I always found him to be just the more pleasant gentleman you could hope to meet.  Nothing was too much trouble and he was always ready to help at a moment’s notice with anything that would benefit the community.

My sincere condolences to his family.

Market Place Consultation

Wisbech Town Council have been looking at plans to refresh, rejuvenate and renew Wisbech Market Place for the last six months. This is our vision:

  • The first problem we wanted to resolve was that of poor or illegal parking. We propose to pedestrianise the majority of the Market Place using beautiful wrought metal gates to bar entry completely between10am and 4pm, however these times will be addressed as part of the consultation. Cars will be completely removed from the Market Place, including those of Market Traders (who will benefit from arranged parking elsewhere.) This will make the Market Place safer and look much more attractive. Although the High Street / Hill Street route will not be part of the pedestrianisation, it will feature bollards to prevent pavement and poor parking and the only parking allowed there will be disabled parking. There will be no reduction of the number of bays available for disabled use.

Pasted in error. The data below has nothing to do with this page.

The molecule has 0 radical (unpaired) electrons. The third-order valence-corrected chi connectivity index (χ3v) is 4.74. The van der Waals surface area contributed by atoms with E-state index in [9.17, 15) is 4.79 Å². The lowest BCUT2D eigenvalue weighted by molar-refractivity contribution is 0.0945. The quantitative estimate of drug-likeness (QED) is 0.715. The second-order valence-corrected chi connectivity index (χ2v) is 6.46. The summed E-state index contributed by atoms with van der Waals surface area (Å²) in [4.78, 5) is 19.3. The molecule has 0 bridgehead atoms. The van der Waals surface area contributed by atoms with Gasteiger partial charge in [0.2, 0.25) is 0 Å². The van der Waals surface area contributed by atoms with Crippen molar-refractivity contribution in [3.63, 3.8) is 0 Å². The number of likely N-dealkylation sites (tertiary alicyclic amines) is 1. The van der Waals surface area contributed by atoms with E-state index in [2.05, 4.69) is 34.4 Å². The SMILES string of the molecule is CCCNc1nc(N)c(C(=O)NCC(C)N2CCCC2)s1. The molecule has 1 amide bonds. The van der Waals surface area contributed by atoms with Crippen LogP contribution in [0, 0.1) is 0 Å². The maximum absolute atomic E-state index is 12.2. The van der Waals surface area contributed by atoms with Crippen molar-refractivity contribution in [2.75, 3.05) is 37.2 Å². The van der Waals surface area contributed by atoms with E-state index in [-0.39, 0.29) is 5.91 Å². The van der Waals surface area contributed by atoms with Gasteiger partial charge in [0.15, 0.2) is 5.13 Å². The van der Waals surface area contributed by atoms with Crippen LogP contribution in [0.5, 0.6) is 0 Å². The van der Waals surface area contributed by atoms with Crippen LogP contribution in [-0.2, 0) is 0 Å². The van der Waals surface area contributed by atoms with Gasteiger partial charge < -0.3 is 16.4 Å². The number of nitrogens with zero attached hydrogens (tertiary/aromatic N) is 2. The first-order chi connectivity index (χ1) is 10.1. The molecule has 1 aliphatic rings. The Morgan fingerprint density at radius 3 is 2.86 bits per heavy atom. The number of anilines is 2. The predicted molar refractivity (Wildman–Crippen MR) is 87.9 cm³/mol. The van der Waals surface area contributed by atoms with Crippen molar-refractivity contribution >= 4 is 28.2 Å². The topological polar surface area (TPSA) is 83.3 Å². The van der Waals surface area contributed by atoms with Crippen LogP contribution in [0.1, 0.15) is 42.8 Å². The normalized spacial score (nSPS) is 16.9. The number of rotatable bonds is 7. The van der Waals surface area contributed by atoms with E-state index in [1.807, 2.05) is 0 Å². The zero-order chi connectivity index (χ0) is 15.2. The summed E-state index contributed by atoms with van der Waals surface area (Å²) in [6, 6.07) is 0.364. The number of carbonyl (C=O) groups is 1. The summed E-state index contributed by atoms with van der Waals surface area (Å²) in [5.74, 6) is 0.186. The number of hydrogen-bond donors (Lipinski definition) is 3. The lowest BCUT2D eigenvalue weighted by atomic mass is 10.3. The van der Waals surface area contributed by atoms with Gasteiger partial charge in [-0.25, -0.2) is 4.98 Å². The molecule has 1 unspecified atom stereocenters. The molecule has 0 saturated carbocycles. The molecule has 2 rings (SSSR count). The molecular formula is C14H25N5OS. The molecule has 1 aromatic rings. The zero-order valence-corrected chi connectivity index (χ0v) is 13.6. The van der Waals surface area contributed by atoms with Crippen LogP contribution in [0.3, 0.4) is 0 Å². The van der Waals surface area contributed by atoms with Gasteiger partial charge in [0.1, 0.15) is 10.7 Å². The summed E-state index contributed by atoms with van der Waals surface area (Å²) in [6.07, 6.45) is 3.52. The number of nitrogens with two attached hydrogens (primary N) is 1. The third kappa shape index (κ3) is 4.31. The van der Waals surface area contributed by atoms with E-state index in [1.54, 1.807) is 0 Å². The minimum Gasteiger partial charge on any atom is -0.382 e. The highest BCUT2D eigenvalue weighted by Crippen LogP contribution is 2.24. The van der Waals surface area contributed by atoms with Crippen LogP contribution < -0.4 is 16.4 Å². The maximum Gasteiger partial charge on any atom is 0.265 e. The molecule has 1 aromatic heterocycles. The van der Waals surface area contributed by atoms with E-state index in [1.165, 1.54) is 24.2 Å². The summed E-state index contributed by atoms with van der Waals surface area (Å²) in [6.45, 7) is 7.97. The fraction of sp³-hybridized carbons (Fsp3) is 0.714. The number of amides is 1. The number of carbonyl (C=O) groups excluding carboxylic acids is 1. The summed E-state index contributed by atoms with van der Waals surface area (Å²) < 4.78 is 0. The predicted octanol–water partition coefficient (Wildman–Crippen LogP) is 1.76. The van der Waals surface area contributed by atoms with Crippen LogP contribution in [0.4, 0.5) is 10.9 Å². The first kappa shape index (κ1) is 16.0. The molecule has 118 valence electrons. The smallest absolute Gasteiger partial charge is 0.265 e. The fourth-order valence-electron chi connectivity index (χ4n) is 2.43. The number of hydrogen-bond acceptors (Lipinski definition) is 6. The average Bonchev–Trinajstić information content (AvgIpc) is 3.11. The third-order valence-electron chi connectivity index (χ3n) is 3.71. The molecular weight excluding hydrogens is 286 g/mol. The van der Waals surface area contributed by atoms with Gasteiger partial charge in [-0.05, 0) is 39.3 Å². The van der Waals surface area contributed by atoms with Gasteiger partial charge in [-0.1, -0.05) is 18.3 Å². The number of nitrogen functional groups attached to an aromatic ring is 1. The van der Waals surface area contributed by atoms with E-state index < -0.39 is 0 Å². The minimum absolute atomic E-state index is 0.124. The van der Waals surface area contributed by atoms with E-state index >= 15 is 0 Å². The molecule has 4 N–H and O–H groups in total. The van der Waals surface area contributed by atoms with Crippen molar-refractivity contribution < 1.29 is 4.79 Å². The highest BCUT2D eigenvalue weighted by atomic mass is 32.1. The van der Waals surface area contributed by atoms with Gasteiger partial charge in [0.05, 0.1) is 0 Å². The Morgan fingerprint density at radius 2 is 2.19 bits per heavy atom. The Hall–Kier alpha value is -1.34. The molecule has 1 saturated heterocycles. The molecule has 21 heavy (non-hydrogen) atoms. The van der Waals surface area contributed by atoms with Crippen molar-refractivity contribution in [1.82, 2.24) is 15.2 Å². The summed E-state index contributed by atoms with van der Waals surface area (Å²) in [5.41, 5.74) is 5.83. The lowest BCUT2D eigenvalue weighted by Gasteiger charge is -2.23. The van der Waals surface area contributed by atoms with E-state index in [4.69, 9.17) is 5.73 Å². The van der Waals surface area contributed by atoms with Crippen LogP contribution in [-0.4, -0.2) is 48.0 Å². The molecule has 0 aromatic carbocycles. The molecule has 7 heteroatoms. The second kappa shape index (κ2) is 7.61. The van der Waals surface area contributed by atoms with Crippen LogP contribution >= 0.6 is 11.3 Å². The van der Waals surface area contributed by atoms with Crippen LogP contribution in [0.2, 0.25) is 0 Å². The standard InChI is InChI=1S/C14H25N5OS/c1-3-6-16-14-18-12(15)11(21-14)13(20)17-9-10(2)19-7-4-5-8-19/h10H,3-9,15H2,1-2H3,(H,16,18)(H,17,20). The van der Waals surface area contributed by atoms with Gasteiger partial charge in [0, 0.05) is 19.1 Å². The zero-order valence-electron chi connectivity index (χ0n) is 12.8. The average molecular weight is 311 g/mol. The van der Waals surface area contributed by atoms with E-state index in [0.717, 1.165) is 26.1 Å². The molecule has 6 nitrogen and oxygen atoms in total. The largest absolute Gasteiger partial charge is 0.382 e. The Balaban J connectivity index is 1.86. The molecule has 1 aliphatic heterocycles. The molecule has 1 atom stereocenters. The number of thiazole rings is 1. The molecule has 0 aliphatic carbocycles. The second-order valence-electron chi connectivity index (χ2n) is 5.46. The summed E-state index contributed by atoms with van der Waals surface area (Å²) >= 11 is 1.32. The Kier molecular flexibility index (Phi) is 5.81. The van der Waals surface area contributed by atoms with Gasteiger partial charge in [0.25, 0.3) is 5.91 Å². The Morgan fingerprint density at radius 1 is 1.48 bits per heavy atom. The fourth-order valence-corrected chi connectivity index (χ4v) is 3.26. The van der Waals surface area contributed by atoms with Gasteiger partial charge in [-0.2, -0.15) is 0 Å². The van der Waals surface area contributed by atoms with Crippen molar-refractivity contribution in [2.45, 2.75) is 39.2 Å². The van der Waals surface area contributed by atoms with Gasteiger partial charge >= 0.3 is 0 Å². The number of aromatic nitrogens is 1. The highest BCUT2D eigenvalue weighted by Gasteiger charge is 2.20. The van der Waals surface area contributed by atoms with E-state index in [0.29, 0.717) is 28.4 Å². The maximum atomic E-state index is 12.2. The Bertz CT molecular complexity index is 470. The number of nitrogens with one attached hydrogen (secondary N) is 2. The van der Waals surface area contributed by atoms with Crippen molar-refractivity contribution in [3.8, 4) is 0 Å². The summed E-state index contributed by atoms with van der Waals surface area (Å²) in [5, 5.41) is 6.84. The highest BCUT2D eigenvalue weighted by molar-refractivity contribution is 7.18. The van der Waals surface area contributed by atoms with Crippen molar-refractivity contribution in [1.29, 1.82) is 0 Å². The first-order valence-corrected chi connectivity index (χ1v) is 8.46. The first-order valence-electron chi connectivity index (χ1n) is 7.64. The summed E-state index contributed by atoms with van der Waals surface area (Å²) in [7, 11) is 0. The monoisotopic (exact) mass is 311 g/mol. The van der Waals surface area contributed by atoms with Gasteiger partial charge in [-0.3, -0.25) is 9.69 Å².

• We wanted to introduce an open, light and enjoyable atmosphere to the area and we propose to do this in a number of ways: generous planters positioned around the market surrounding stylised seating, delightful water features and a redesign of the layout to give an airy and continental feel that can be enjoyed by shoppers and pedestrians.
  • We will also add a Tidal Clock, as a nod to our town’s historic nautical links and to the plans of designers years ago. This will be an attractive feature.